The world's biggest commercial telecommunications satellite has been put in orbit by an Ariane 5 rocket.
The TerreStar-1 platform weighed just shy of seven tonnes at launch.
Built for TerreStar Networks, the spacecraft will provide voice, messaging and data connections to the North American market.
The satellite was so big it was the only passenger on Ariane which routinely carries double payloads from the Kourou spaceport in French Guiana.
The heaviest commercial satellites in the past have been of the order of six-and-a-half-tonnes.
Blast-off was delayed because of stormy weather but eventually took place at 1452 local time (1752 GMT).
Built by Space Systems/Loral, TerreStar-1 has a huge deployable reflector antenna, measuring 18m across. It was stowed like an umbrella for launch and will be unfurled in the next couple of weeks in a procedure that should take about four hours.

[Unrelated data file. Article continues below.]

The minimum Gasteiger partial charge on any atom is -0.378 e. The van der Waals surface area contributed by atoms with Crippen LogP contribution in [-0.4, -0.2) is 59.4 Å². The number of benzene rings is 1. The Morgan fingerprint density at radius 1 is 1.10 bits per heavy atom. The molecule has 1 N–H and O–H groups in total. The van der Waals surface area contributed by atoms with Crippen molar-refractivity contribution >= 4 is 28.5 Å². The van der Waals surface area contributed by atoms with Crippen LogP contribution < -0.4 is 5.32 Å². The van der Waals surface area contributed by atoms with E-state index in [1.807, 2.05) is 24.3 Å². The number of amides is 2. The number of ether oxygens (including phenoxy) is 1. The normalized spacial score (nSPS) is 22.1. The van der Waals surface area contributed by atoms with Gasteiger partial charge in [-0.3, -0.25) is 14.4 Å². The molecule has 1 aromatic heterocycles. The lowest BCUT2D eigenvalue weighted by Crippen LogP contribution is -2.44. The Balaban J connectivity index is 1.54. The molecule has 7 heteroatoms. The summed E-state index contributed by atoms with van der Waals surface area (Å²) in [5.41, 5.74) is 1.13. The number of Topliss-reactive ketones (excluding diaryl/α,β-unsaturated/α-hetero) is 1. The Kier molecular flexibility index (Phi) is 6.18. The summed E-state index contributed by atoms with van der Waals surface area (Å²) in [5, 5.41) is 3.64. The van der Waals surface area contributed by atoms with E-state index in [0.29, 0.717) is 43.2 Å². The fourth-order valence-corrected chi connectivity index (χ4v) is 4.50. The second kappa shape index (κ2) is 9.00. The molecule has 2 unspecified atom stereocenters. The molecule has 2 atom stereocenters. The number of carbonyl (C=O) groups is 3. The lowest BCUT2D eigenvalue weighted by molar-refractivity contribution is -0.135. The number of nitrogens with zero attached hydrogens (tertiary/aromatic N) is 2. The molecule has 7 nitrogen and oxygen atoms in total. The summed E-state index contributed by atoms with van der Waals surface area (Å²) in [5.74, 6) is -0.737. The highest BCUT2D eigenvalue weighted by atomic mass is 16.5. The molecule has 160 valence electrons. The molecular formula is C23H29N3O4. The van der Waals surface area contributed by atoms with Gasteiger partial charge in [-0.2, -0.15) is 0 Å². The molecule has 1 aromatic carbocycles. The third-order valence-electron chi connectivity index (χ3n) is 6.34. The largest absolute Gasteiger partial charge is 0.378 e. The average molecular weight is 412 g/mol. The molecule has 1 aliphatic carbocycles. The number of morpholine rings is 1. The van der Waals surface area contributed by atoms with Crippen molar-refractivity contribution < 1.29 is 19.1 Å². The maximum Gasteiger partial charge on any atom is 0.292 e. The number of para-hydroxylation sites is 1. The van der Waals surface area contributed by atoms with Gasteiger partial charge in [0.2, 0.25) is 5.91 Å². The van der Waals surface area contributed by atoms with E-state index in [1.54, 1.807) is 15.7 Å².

TerreStar-1 is the centrepiece of an integrated space and terrestrial service for which customers will use a smart phone-sized device. This is a step-change from some of the bulky gear normally associated with satellite comms.
"It's the first full-mode terrestrial/satellite handset," TerreStar President Jeff Epstein told BBC News.
"It's about the size of a Blackberry 'Curve'. It's very small; everything is internal: there are no external antennas.
"It will work on a terrestrial network as a normal cell phone would, and when you're out of range or the network's down for whatever reason, it will go to the satellite. The whole premise of our business model is that to get wide adoption, you need a handset that is useable, not something that is huge."
In the first instance, it is expected the primary users will be government, emergency responders, rural communities and commercial users.
Wednesday's launch was the third of the year for Ariane.
On its previous outing, the rocket placed in orbit the Herschel and Planck space telescopes. Their combined 1.9bn-euro programme cost made the event the most valuable launch in the history of European space science.
Four more Ariane flights are planned this year.